Though Cool in US, March Ranked 10th Warmest for Planet

These are some of the significant weather anomalies for March 2013, according to NOAA. (Image credit: NOAA)

In stark contrast to last year, when the continental United States experienced the warmest March in more than a century, March 2013 was nearly a full degree Fahrenheit cooler than the 20th-century average, U.S. weather officials said.

Not so for the rest of the planet: Last month tied with March 2006 as the globe's 10th warmest March since record-keeping began in 1880.

The average of the world's temperatures last month exceeded the global average for March for the 20th century by 1.04 degrees Fahrenheit, or 0.58 degrees Celsius, according to climate data released this week by scientists with the National Oceanic and Atmospheric Administration (NOAA). And the three months from January to March 2013 was named the eighth warmest such period in the past 134 years, according to NOAA's report.

The month was especially hot in a large interior stretch of China, with temperatures spiking up to 11 degrees F (6 degrees C) above the 1981–2010 average for March in parts of the country's northern and western provinces.

The continental United States, meanwhile, experienced the chilliest March since 2002, with an average temperature of 40.8 degrees F (4.8 degrees C). Alabama, Florida, Georgia, North Carolina and South Carolina were actually colder in March than they were in January 2013, NOAA officials said. Across the Atlantic, parts of northeastern Europe and western Russia were at least 9 degrees F (5 degrees C) cooler than average, with the United Kingdom seeing its coldest March since 1962.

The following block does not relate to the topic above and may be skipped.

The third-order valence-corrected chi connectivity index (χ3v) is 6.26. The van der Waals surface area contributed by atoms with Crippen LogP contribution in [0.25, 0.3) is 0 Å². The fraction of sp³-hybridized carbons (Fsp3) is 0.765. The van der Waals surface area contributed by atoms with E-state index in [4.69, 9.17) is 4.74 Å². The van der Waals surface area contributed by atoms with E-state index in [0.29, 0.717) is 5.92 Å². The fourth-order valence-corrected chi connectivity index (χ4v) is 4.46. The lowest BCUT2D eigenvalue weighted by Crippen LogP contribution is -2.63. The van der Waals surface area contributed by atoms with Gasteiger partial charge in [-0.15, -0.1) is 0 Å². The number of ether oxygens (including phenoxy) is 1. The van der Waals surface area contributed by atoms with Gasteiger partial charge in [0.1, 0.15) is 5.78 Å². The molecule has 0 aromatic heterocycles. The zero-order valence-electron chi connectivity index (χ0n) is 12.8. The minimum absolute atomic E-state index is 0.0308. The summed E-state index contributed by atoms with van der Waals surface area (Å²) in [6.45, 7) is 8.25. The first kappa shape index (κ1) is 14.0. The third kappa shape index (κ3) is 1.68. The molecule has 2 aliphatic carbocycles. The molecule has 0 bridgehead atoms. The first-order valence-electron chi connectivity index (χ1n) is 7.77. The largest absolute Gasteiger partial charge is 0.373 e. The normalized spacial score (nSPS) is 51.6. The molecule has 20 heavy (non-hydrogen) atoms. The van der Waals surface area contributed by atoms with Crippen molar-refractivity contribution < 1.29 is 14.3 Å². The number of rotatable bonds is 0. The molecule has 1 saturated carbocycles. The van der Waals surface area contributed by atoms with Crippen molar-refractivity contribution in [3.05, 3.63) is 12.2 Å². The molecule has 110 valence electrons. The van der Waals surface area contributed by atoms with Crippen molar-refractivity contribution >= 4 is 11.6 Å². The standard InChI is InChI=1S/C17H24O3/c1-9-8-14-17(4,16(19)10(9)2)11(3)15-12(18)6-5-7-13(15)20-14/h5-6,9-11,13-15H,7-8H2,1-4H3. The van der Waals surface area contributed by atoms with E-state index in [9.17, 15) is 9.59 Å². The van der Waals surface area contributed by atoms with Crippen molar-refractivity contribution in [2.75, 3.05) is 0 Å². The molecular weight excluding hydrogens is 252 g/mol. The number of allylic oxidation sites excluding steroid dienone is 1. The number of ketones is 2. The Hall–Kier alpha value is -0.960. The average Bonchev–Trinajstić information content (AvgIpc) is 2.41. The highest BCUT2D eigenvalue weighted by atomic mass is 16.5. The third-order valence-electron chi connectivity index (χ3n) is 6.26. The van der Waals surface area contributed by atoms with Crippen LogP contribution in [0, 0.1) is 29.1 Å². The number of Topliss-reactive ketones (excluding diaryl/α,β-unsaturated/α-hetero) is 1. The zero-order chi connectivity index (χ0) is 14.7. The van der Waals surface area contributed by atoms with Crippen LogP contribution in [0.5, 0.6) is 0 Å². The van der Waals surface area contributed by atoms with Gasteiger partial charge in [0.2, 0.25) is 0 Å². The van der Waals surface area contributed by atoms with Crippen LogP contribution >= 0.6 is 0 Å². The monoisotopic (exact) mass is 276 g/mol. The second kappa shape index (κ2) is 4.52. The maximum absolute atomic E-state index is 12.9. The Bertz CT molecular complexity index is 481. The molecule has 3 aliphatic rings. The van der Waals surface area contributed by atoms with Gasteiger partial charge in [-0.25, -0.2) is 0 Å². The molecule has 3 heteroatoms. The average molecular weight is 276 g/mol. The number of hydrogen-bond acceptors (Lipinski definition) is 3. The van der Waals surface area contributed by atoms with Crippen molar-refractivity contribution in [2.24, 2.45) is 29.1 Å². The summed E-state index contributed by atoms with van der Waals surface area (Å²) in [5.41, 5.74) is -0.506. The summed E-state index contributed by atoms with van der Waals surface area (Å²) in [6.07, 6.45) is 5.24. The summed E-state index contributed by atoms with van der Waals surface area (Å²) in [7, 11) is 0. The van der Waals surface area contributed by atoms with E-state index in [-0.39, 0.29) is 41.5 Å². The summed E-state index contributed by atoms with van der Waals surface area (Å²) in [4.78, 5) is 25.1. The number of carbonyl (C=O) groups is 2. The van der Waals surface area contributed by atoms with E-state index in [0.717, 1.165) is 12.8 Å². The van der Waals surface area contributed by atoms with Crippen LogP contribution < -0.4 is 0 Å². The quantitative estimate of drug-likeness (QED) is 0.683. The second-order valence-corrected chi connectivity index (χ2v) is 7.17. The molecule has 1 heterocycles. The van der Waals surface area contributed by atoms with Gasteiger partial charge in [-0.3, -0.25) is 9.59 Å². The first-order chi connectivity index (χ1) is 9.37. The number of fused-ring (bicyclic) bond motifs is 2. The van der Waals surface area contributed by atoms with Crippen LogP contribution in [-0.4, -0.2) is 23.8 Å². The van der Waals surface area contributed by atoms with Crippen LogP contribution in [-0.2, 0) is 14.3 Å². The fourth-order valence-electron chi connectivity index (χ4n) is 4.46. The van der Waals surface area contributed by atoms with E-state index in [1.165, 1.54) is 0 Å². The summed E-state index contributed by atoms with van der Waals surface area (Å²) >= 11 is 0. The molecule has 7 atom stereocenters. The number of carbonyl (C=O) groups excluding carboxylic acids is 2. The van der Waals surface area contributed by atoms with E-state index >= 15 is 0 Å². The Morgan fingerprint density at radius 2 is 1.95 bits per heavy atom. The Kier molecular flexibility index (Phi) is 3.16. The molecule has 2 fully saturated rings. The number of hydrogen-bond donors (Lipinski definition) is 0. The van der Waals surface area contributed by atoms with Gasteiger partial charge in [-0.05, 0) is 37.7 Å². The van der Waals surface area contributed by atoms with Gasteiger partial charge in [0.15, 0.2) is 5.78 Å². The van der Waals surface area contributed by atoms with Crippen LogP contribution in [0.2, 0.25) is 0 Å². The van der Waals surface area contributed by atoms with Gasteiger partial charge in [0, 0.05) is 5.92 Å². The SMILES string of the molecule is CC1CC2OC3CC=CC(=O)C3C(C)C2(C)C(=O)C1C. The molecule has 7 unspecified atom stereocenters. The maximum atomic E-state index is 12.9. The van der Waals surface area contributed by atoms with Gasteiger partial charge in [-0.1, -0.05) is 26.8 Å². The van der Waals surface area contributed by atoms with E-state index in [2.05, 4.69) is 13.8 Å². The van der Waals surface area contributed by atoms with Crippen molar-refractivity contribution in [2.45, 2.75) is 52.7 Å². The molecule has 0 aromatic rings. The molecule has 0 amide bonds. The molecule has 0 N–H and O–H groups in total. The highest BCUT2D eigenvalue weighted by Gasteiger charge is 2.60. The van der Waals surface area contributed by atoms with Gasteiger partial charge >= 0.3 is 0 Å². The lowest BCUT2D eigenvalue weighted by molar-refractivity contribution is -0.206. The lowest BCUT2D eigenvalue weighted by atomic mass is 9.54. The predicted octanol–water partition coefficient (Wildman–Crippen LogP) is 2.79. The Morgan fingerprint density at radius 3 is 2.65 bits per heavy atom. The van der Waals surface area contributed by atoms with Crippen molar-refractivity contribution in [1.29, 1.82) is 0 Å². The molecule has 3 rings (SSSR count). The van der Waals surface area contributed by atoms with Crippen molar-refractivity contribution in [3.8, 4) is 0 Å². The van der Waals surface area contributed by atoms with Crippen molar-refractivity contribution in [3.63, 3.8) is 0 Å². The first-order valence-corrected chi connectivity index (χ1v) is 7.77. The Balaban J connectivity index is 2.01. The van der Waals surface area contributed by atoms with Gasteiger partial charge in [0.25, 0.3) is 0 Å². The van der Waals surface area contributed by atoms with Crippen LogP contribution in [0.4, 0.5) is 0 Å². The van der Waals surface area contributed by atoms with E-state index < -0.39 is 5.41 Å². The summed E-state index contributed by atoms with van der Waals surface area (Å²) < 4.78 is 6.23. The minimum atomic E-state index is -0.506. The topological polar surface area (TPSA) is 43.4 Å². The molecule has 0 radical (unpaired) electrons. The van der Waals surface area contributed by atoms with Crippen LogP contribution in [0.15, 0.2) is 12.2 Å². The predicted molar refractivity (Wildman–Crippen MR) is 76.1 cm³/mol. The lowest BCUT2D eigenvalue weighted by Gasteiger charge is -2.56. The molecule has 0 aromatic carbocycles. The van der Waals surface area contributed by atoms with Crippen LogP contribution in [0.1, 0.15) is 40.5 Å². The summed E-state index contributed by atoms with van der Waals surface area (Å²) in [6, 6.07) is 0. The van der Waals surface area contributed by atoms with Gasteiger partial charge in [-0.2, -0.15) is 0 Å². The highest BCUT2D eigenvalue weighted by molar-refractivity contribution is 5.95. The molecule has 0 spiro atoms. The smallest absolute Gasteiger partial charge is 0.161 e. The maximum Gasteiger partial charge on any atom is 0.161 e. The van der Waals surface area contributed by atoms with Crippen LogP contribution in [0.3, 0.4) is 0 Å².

Last year was the hottest year on record in the contiguous United States and the ninth warmest year for the globe since 1880. Out of the world's top nine hottest years, eight have been observed since the year 2000, with 2005 and 2010 sharing the title of hottest year on record. Climate scientists have attributed the trend to global warming caused by human emissions of carbon dioxide and other greenhouse gases.

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Megan Gannon
Live Science Contributor
Megan has been writing for Live Science and since 2012. Her interests range from archaeology to space exploration, and she has a bachelor's degree in English and art history from New York University. Megan spent two years as a reporter on the national desk at NewsCore. She has watched dinosaur auctions, witnessed rocket launches, licked ancient pottery sherds in Cyprus and flown in zero gravity. Follow her on Twitter and Google+.